"You're lucky, you know."

"You're lucky, you know." It’s April 2018 and I'm in Ecuador, sitting across the fire from an incredibly wise shaman. "You're leaving this retreat without a lot of emotional baggage. You're free now."

I nod, knowing she's right, feeling blissfully at peace.

Hours later, I'm flabbergasted.

Because she's right. And I know it. And I'm blissfully at peace.

A few months before I left for my retreat, I told my boyfriend that I had reached a place of contentment. That I felt okay. That I was content to be who I was, as I was, for the rest of my life.

Which is a remarkably big deal.

I was nine the first time I wanted to die. I sat on my childhood bed, praying to the God of my childhood faith. I listed out my woes, then asked him to kill me. I don't think I even knew what suicide was, just that I was sure this being human thing wasn't for me. When he didn't do it instantly, I tried playing hardball, threatening to ask the devil of my childhood faith to step in. Then I did.

By middle school, I withdrew from social life, in part due to shame about myself and my existence, in part because the body image and eating issues I was surrendering to made it so I didn't want to eat and my friends were insistent on trying to make me.

I blacked out the first time I drank, was drinking at work before I graduated high school and became a full-fledged alcoholic by age 19.

I dropped out of college the first time because of depression when I was 20.

I dropped out of college the second time to go to rehab when I was 22.

After getting sober, I was plagued with chronic depression that medicine seemed to worsen instead of alleviate.

And somehow, at age 29, I sat in front of a shaman who told me I was lucky. That I didn't have emotional baggage. That I was free. And I knew she was right. And felt blissfully at peace.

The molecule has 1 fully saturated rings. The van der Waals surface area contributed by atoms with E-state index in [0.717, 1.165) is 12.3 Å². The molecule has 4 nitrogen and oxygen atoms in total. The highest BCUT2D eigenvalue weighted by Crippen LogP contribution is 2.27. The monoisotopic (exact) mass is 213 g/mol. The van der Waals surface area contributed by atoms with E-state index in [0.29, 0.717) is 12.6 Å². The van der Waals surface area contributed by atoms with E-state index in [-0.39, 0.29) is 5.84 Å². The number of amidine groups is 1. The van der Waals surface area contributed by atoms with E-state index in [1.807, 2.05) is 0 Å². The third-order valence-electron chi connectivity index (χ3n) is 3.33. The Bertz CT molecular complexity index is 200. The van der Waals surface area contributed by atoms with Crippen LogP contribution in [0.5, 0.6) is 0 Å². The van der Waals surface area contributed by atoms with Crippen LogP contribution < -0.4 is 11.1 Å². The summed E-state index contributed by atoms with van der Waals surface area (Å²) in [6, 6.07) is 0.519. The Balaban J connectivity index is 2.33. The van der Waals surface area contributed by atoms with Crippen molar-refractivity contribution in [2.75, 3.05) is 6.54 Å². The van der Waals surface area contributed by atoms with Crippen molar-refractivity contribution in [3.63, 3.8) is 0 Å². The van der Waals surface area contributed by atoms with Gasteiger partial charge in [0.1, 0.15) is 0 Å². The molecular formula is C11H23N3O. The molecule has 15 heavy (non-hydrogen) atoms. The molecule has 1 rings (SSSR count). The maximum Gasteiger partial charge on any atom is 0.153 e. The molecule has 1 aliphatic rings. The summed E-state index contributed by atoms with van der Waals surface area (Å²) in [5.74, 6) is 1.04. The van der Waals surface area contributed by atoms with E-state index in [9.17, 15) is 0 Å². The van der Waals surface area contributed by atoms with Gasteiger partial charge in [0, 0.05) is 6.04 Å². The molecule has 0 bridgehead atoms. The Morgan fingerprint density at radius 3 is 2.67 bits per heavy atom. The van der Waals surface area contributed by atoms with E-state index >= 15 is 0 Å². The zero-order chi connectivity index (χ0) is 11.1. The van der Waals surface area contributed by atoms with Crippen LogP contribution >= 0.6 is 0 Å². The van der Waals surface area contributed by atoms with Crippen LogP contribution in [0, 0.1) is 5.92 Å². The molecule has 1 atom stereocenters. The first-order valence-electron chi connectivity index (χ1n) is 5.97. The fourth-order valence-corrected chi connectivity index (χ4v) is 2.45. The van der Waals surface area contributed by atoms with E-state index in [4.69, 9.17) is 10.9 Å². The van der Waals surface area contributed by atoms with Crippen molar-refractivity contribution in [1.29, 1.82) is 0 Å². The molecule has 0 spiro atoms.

So what happened? How did I go from a victim of my circumstances to free and at peace?

Lots of help. Heaps of luck. Time. Patience. Acceptance. Trying things that didn't work. Persistence. A lot more luck.

Also empowerment. I reached a point where I started listening to my instincts & carved out my own path, even when my choices weren't particularly popular.

My true-est truth about mental health and wellness is this: we all have to become empowered to pursue the solutions that work for our unique circumstances.

My favorite part is that the solution itself doesn't matter. If medication is the solution that works for your unique circumstances, great. Embrace it. If things like shamanic retreats work better for you, great. Embrace it. Combine them if you want to.

There are, quite literally, hundreds of solutions available to us. Is it discouraging when you have to try tens or even hundreds of them before you find the right one (or combination of ones) for you? Yes. Trust me. I've been there. It's frustrating, demoralizing and painful.

But it's worth it to keep going.

And, here's something even cooler: empowerment means you don't just get to choose your solutions, you also get to set the bar. You get to say "this is freedom for me." And it doesn't have to look like freedom for anyone else.

I'm not bubbly and cheerful and stereotypically happy all the time. I'm not even those things most of the the time. But those aren't my bar. Those were the things I was trying for when I wasn't well because society made me think I had to.

Today, contentment is my jam. I strive to do meaningful work that makes me feel fulfilled (I own a company called Mental Health Mugs that you should check out) and I accept the ups and downs of life.

That's why I think platforms like this are so important. Not just because writing and self-expression are a wonderfully healing solution and path to freedom, but because it's so valuable to get the full picture. To know that recovery includes ups and downs. That we're aiming for a general upward trajectory, not to radiate serenity like the Dalai Lama...yet.

Originally published as a guest post on www.mimentality.com on May 30, 2018.

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